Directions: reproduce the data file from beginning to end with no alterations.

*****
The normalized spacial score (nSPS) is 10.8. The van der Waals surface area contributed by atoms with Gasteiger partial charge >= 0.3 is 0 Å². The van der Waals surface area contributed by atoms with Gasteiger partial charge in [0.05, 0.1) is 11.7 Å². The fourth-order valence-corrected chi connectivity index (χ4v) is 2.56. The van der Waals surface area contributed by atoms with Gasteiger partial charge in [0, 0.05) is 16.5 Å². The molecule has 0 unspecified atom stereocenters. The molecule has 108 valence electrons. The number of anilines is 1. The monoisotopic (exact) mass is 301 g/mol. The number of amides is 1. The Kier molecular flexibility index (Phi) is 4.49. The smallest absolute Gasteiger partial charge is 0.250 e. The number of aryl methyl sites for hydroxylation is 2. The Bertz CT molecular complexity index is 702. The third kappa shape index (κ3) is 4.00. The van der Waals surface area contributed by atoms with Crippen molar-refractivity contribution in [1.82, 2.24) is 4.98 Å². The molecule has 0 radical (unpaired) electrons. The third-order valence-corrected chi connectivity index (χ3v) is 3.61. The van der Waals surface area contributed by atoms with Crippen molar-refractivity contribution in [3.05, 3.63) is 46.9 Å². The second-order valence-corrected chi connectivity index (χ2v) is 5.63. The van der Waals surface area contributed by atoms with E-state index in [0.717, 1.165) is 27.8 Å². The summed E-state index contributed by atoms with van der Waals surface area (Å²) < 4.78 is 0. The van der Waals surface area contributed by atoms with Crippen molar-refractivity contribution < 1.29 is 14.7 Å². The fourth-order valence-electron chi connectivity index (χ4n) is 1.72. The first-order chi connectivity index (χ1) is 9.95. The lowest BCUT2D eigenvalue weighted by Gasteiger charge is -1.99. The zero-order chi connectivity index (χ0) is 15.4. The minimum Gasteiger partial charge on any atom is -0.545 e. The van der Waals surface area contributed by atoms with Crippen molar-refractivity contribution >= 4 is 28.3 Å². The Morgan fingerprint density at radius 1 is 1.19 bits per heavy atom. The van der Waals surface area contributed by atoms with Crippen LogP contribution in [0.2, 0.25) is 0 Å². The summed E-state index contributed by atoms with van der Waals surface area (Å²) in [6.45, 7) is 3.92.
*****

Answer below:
The normalized spacial score (nSPS) is 10.8. The van der Waals surface area contributed by atoms with Gasteiger partial charge >= 0.3 is 0 Å². The van der Waals surface area contributed by atoms with Gasteiger partial charge in [0.05, 0.1) is 11.7 Å². The fourth-order valence-corrected chi connectivity index (χ4v) is 2.56. The van der Waals surface area contributed by atoms with Gasteiger partial charge in [0, 0.05) is 16.5 Å². The molecule has 0 unspecified atom stereocenters. The molecule has 108 valence electrons. The number of anilines is 1. The monoisotopic (exact) mass is 301 g/mol. The number of amides is 1. The Kier molecular flexibility index (Phi) is 4.49. The smallest absolute Gasteiger partial charge is 0.250 e. The number of aryl methyl sites for hydroxylation is 2. The Bertz CT molecular complexity index is 702. The third kappa shape index (κ3) is 4.00. The van der Waals surface area contributed by atoms with Crippen molar-refractivity contribution in [1.82, 2.24) is 4.98 Å². The molecule has 0 radical (unpaired) electrons. The third-order valence-corrected chi connectivity index (χ3v) is 3.61. The van der Waals surface area contributed by atoms with Crippen molar-refractivity contribution in [3.05, 3.63) is 46.9 Å². The second-order valence-corrected chi connectivity index (χ2v) is 5.63. The van der Waals surface area contributed by atoms with E-state index in [0.717, 1.165) is 27.8 Å². The summed E-state index contributed by atoms with van der Waals surface area (Å²) < 4.78 is 0. The van der Waals surface area contributed by atoms with Crippen molar-refractivity contribution < 1.29 is 14.7 Å². The fourth-order valence-electron chi connectivity index (χ4n) is 1.72. The first-order chi connectivity index (χ1) is 9.95. The lowest BCUT2D eigenvalue weighted by Gasteiger charge is -1.99. The zero-order chi connectivity index (χ0) is 15.4. The minimum Gasteiger partial charge on any atom is -0.545 e. The van der Waals surface area contributed by atoms with Crippen molar-refractivity contribution >= 4 is 28.3 Å². The Morgan fingerprint density at radius 1 is 1.19 bits per heavy atom. The van der Waals surface area contributed by atoms with Crippen LogP contribution in [0.2, 0.25) is 0 Å². The summed E-state index contributed by atoms with van der Waals surface area (Å²) in [6.45, 7) is 3.92.